# Assign list elements to variables
lassign $argv bootmode

connect
targets -set -filter {name =~ "PSU"}
stop

if {$bootmode == "jtag"} {
    puts "Switch to JTAG bootmode"
    targets -set -nocase -filter {name =~ "PSU"}
    stop
    # update multiboot to ZERO
    mwr 0xffca0010 0x0
    # change boot mode to JTAG
    mwr 0xff5e0200 0x0100
    # reset
    rst -system
} elseif {$bootmode == "sd"} {
    puts "Switch to SD1 bootmode"
    # update multiboot to ZERO
    mwr 0xffca0010 0x0
    # change boot mode to SD
    mwr 0xff5e0200 0x5100
    # reset
    rst -system

    #Sometimes A53 may be held in reset catch .. so start it with "con"
    after 2000
    con
} else {
    puts "Unsupported bootmode $bootmode"
}

puts "Done!!"
Source

To be able to boot from the SD Card, the following files must be present in the root directory of the FAT32 partition

  • BOOT.BIN
  • boot.scr
  • Image
  • rootfs.cpio.gz.u-boot
  • system.dtb

Enabling Ethernet in U-Boot on the KV260 platform

This section refers to the KV260 development platform and the TI DP83867 Ethernet PHY used on the base board.

  • In case it is not possible to communicate with the Ethernet PHY directly from U-Boot via MDIO (commands mdio and mii), the GEM can be used as a work around. This can be useful if there is a misconfiguration in the device tree.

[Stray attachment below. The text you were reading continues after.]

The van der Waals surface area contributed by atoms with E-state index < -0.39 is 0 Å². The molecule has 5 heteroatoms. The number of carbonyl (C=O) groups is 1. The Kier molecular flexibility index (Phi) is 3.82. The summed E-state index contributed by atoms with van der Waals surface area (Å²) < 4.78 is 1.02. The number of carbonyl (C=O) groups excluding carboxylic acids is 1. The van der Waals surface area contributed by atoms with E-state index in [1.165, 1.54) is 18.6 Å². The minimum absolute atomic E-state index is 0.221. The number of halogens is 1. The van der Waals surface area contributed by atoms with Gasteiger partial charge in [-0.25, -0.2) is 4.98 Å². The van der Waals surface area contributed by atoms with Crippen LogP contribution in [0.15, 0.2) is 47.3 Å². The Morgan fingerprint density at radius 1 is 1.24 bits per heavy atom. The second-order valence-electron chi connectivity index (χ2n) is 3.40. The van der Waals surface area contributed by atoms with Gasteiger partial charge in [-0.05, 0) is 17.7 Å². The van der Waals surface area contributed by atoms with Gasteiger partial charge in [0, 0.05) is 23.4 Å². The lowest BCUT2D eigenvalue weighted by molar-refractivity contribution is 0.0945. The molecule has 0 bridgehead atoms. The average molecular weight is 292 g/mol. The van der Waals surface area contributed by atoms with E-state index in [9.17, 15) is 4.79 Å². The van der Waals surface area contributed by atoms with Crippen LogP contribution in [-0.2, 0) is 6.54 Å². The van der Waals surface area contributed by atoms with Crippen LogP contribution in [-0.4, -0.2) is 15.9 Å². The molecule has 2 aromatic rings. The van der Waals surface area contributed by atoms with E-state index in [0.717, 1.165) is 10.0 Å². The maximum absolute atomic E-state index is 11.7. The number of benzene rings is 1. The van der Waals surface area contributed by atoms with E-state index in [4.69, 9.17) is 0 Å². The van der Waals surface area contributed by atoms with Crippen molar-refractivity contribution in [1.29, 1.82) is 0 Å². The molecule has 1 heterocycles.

• The registers 0x0000000000 and 0x0000000034 of the respective PHY are of interest (0xff0e0000 and 0xff0e0034 in case of GEM3). The registers are described here

Example for reading register 0x00 of a PHY at address 0x05:

ZynqMP> mw 0xff0e0000 0x10
ZynqMP> mw 0xff0e0034 0x62820000
ZynqMP> md 0xff0e0034

  • On the KV260 board I have at hand the PHY responded to different addresses in U-Boot (0x05) and Linux (0x01). Accordingly to the hardware configuration (resistors R110 and R122 on the base board not in place) the address of the PHY should be 0x01
    • The switch of the address is a result of a hardware reset that is triggered in the boot process of the Linux Kernel, when the property reset-gpios is specified in the mdio node in the device tree
    • What exactly causes the PHY to read in a different address after the reset was not further investigated. However, the following observations were made